After 40 years of building branch networks, the US is to witness a massive reduction in operating branches, according to a new report from Celent.
Over the last 20 years, the reported stated, the US has witnessed a branch "boom" with the total US branch count increasing by 280%: a density growth of 150%, from 107 branches per million people to 270 branches per million.
Celent purports that the US will witness a 30-40% reduction in the number of bank and credit union branches over the next 10 years.
This reduction would be led by large banks as they experiment with alternative branch designs and move on cost cutting initiatives.
Alternative channels, such as internet and mobile usage, are accelerating leading to fewer branch transactions.
The report argues that a re-sizing of US retail banking branches is unavoidable for four reasons:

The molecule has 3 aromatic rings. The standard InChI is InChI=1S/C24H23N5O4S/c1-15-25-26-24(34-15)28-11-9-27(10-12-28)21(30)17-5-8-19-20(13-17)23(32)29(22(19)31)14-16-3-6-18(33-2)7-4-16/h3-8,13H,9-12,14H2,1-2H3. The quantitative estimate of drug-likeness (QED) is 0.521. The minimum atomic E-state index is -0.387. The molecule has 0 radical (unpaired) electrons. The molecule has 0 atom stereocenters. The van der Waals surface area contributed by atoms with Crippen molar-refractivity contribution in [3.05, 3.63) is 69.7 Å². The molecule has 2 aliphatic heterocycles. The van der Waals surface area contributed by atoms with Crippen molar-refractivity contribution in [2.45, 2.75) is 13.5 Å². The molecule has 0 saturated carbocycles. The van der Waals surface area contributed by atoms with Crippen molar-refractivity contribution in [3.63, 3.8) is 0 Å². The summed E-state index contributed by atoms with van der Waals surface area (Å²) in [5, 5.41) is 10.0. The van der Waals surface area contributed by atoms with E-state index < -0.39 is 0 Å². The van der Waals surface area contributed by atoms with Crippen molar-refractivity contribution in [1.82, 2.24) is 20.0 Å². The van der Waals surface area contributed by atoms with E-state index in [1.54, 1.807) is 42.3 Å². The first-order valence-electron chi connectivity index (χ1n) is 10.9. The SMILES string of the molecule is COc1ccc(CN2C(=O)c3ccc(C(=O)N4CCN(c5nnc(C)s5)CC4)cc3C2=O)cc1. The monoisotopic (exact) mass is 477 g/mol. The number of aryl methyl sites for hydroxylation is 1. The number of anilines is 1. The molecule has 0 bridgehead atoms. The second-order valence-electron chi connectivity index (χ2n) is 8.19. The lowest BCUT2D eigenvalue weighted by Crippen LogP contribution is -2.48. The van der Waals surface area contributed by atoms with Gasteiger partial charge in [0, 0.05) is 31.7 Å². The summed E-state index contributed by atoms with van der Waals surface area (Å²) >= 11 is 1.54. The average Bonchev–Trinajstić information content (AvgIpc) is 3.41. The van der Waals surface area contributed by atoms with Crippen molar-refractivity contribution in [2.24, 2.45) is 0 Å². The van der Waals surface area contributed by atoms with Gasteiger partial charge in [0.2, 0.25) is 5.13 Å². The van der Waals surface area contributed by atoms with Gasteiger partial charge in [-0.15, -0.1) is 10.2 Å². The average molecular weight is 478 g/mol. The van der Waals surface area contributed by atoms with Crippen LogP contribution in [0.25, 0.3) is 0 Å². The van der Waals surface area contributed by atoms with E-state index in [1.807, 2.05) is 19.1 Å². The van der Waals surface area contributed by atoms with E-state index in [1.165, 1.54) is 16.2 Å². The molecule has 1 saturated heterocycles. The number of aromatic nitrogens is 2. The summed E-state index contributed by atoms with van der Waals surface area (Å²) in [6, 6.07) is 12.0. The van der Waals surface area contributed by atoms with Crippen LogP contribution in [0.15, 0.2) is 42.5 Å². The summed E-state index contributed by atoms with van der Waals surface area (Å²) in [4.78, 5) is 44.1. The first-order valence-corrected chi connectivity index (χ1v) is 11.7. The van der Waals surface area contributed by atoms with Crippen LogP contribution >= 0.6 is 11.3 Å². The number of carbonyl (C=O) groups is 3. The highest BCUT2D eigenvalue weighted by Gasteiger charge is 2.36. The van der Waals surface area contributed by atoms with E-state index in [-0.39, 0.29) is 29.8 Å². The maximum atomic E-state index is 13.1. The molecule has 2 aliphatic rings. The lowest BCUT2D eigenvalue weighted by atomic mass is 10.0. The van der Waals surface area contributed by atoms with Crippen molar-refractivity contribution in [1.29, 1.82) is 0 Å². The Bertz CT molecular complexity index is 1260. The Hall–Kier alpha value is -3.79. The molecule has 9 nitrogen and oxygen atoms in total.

- Customers’ preferences for online and mobile channels will continue to grow;
- Cost cutting initiatives and pressures will persist;
- Branch visits will become far less frequent, as a result of alternative channels being widely favoured;
- Banks will relax their historic dependence on the branch channel for selling.
Celent found a disconnect between customer preferences and the increase of bank branches in the US, as foot traffic fell bank branches continued to rise.
Celent urges banks to see this change in branch channels as an opportunity to cut costs rather than resisting branch closures.